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Gardai must come down hard on crank callers to protect us all

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An armed Spanish police officer stands guard during a security operation at Colon square in central Madrid yesterday. Photo: Reuters

An armed Spanish police officer stands guard during a security operation at Colon square in central Madrid yesterday. Photo: Reuters

REUTERS

An armed Spanish police officer stands guard during a security operation at Colon square in central Madrid yesterday. Photo: Reuters

The evacuation of hundreds of workers from Intel because of a crank claiming to be representing radical Islamic terrorists underlines a major concern for big international companies and the security services.

The gardai and the company concerned, one of the country's biggest employers, had no option but to take the hoax call seriously.

In this incident, Intel's Emergency Response Team (ERT) and the police worked smoothly and effectively together, evacuating the workforce and conducting a search of the premises before declaring it safe.

By last night, detectives had established that the call which claimed that 12 devices had been planted at Intel's sprawling complex in Leixlip was made by a man in Balbriggan, north Dublin, with no connections to any radical organisation.

The motive for the call remains unclear. He was either setting out to cause trouble, or he needs help.

The Government and security services must operate from the premise that lunatic, murderous jihadis pose as much a realistic threat here as they do in Paris, London or Madrid.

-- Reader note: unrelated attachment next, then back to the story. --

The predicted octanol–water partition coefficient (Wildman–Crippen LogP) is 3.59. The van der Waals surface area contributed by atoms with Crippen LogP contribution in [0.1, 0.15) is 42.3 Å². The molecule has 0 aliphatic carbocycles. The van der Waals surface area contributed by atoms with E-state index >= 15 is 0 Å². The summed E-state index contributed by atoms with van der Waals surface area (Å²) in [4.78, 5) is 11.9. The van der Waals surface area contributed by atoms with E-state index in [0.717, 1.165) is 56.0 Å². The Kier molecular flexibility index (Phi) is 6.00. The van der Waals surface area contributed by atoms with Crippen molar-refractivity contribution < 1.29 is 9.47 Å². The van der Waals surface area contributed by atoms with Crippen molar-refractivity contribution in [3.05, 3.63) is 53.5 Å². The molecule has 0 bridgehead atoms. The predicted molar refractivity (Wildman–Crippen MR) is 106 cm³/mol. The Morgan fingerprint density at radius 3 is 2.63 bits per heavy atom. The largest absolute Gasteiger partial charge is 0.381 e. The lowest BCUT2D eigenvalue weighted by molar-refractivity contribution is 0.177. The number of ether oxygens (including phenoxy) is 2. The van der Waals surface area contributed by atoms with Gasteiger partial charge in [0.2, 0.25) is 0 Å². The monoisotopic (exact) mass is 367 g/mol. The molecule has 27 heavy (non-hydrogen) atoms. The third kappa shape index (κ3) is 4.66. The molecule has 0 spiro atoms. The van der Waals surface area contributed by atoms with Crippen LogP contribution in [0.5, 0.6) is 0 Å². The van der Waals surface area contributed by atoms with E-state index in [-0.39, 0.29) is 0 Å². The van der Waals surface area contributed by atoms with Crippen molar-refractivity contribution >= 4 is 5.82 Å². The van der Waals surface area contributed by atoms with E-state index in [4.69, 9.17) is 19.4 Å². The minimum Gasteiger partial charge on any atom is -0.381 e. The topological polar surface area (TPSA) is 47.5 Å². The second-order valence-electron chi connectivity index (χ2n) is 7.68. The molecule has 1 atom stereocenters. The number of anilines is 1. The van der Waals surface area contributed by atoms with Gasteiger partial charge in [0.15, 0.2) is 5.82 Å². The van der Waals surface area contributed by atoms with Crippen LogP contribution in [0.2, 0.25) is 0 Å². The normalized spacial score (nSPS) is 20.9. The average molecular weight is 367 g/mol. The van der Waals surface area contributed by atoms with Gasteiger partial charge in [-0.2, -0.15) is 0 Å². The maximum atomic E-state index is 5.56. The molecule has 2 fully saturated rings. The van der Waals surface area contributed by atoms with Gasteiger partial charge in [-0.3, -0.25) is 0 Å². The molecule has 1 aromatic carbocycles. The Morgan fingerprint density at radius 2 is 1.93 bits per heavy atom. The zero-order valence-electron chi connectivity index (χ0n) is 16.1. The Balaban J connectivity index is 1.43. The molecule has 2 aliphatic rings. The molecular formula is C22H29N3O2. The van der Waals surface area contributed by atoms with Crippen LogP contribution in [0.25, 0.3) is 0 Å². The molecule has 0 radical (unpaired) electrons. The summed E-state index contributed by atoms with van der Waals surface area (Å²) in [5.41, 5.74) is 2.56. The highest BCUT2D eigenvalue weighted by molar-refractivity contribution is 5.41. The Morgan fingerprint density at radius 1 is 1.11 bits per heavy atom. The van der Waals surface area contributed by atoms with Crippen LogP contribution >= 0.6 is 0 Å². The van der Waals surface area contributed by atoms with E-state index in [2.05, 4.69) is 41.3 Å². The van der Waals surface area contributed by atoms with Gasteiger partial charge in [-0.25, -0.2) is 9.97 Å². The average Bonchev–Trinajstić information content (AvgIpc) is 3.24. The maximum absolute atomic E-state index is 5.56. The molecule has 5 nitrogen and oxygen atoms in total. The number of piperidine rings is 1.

But the inevitable heightened state of alert has also given every kind of attention-seeking crank an excuse to pick up the phone and relay a threat.

Each time such a call is made, the gardai do not have the option of differentiating between a fake or a heavy criminal intent on mayhem.

As we have learned over many years, the problem of such threats is perennial; occurring whenever there is a highly publicised increased security alert.

The people behind these spurious calls generally fall into two categories - those with psychological problems, or else trouble makers who derive perverse pleasure from creating chaos and confusion.

Just a few months ago, on the back of the water charges dispute, there was an upsurge in the number of phoned death threats to Government politicians.

And throughout the Troubles, the security services on both sides of the border had to deal with hoax bomb calls on a weekly basis.

The worry now for gardai and major international companies is that other cranks might decide to jump on the scaremongering bandwagon.

What these fools don't seem to realise - or care about - is that every time there is a security alert it costs the taxpayer and the companies concerned heavily in wasted resources and drops in production.

It also instils unnecessary anxiety and stress on the workers being evacuated, not to mention the reputational damage it does to the country as a safe place to do business.

Therefore it affects everyone living in this country doing their bit to drag us out of the penury created by a savage recession.

So if the security services must take all threats - either real or imagined - seriously, then the full investigative powers of the State must be used to identify these hoaxers, and make them amenable to the full rigours of the law.

Irish Independent